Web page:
World Health Day has been celebrated since 1948 when the first World Health Assembly created the global awareness day to mark the founding of the World Health Organization (WHO). The worldwide event provides a unique opportunity for the global community to raise and act on issues that can improve our health.
The theme of World Health Day 2011 is ‘Antimicrobial resistance: no action today no cure tomorrow’ which highlights the implications of antimicrobial resistance (AMR) and its global spread.
AMR causes microorganisms, such as bacteria, viruses and some parasites, to resist an antimicrobial medicine to which it was previously sensitive, rendering antibiotics, and other antimicrobial medicines on which we depend to treat conditions, ineffective. AMR develops when a microorganism mutates or acquires a resistance gene as a consequence of the misuse of antimicrobial medicines.
The sobering consequences of AMR are highly significant in the fight against malaria which was responsible for 781,000 deaths worldwide in 2009. Low cost treatment for the disease is available, however resistance to earlier generation antimalarial medicines such as chloroquine and sulfadoxine-pyrimethamine is now widespread in most malaria-endemic countries.
In support of World Health Day 2011, BioMed Central’s Malaria Journal has recently published a dedicated supplement entitled ‘Natural products for the control of malaria’, focusing on the use of traditional medicine as a starting point for the development of new antimalarial drugs.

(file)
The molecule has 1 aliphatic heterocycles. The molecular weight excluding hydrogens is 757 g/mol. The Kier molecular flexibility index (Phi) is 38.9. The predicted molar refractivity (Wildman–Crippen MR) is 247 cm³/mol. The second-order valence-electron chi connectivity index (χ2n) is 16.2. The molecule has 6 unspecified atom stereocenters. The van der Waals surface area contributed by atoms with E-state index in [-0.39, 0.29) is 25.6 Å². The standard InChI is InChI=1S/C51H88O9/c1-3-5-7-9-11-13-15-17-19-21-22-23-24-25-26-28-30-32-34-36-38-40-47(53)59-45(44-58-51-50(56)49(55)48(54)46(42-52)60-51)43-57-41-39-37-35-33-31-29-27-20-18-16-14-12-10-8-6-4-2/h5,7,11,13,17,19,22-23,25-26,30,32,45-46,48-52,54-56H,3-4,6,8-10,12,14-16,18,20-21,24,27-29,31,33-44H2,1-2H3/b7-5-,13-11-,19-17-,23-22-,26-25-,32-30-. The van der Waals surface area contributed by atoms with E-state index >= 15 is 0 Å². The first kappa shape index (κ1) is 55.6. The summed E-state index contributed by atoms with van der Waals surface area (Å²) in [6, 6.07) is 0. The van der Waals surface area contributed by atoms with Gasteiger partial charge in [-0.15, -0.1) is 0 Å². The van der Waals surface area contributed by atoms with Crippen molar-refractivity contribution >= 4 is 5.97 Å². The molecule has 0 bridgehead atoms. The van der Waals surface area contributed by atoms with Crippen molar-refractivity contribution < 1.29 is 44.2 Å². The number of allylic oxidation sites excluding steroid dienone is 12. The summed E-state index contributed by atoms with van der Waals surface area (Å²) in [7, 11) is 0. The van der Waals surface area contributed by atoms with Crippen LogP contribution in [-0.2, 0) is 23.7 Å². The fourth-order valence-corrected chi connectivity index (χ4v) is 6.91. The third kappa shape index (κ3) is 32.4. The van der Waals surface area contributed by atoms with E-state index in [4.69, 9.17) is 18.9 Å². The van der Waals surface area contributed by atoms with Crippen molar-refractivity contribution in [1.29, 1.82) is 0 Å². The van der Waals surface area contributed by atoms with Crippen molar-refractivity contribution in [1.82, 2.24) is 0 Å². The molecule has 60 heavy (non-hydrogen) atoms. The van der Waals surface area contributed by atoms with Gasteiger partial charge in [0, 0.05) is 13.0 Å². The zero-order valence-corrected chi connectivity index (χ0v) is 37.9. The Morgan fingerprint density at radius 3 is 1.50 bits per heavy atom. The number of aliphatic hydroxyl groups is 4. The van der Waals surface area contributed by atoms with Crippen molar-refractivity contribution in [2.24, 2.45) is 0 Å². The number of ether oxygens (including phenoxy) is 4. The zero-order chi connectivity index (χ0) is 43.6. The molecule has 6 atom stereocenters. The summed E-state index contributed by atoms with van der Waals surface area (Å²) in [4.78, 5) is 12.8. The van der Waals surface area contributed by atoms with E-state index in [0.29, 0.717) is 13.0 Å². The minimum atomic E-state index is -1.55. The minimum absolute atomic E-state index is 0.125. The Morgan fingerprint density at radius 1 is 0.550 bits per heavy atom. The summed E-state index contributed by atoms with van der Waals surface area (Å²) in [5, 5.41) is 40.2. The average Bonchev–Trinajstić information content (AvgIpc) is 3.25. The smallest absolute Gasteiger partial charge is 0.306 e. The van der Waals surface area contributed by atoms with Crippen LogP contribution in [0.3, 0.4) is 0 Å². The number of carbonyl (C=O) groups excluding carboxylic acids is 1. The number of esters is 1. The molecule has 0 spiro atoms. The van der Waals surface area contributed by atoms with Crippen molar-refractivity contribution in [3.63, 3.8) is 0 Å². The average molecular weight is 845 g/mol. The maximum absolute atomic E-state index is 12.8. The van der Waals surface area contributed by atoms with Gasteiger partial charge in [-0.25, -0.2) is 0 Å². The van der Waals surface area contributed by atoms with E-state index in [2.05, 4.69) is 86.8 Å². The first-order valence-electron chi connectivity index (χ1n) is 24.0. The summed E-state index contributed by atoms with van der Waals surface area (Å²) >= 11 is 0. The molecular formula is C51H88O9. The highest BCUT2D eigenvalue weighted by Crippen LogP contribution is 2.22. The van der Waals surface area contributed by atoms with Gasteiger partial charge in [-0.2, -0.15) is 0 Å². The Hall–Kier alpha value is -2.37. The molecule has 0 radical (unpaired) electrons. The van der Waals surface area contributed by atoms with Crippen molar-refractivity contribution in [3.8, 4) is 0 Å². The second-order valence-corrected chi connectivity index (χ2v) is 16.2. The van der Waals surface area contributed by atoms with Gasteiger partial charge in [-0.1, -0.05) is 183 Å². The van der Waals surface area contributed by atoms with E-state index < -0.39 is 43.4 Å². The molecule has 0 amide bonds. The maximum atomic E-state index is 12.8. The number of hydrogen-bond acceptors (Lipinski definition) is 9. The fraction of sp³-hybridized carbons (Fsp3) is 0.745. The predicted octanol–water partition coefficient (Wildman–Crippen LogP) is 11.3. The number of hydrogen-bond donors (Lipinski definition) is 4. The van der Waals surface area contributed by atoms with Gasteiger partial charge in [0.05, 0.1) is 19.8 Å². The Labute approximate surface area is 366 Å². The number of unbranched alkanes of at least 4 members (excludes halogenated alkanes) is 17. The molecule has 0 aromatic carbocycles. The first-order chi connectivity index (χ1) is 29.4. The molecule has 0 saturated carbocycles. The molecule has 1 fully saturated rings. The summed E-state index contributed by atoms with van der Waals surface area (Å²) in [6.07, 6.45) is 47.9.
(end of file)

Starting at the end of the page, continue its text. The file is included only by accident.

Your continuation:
The natural products discussed in these studies include the combination of artemisinin, flavanoids and other compounds occuring naturally in the leaves of Artemisia annua, which increase the effectiveness of the treatment. Circumin (from turmeric) has anti-malarial properties and is being tested for use against cerebral malaria. Furthermore, adding piperine (from black pepper seeds) to circumin increases its effectiveness 2000 times.
As WHO calls for intensified global commitment to prevent and counter the emergence of highly resistant microorganisms, these studies provide optimism for the future of antimalarial medicines. However it will take a global effort to safeguard all antimicrobial medicines for later generations.